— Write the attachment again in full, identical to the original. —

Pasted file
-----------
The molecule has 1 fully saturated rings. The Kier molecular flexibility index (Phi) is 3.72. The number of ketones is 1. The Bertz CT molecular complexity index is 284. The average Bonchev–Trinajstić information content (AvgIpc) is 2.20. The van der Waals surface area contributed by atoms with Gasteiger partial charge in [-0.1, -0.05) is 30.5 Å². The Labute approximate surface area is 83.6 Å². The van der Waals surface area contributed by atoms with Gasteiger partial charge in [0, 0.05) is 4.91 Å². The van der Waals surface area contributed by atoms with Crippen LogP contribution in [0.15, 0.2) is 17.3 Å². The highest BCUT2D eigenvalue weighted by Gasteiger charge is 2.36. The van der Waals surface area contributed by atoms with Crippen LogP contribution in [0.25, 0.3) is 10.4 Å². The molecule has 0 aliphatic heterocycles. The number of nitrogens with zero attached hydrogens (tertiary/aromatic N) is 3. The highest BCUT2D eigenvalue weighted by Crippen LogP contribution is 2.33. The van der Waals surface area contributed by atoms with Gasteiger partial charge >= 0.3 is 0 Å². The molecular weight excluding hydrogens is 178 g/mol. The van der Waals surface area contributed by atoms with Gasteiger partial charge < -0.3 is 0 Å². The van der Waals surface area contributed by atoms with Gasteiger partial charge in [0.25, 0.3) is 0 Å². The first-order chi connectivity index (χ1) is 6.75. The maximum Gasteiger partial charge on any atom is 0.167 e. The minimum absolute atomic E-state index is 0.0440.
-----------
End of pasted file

The molecule has 1 fully saturated rings. The Kier molecular flexibility index (Phi) is 3.72. The number of ketones is 1. The Bertz CT molecular complexity index is 284. The average Bonchev–Trinajstić information content (AvgIpc) is 2.20. The van der Waals surface area contributed by atoms with Gasteiger partial charge in [-0.1, -0.05) is 30.5 Å². The Labute approximate surface area is 83.6 Å². The van der Waals surface area contributed by atoms with Gasteiger partial charge in [0, 0.05) is 4.91 Å². The van der Waals surface area contributed by atoms with Crippen LogP contribution in [0.15, 0.2) is 17.3 Å². The highest BCUT2D eigenvalue weighted by Gasteiger charge is 2.36. The van der Waals surface area contributed by atoms with Crippen LogP contribution in [0.25, 0.3) is 10.4 Å². The molecule has 0 aliphatic heterocycles. The number of nitrogens with zero attached hydrogens (tertiary/aromatic N) is 3. The highest BCUT2D eigenvalue weighted by Crippen LogP contribution is 2.33. The van der Waals surface area contributed by atoms with Gasteiger partial charge >= 0.3 is 0 Å². The molecular weight excluding hydrogens is 178 g/mol. The van der Waals surface area contributed by atoms with Gasteiger partial charge < -0.3 is 0 Å². The van der Waals surface area contributed by atoms with Gasteiger partial charge in [0.25, 0.3) is 0 Å². The first-order chi connectivity index (χ1) is 6.75. The maximum Gasteiger partial charge on any atom is 0.167 e. The minimum absolute atomic E-state index is 0.0440.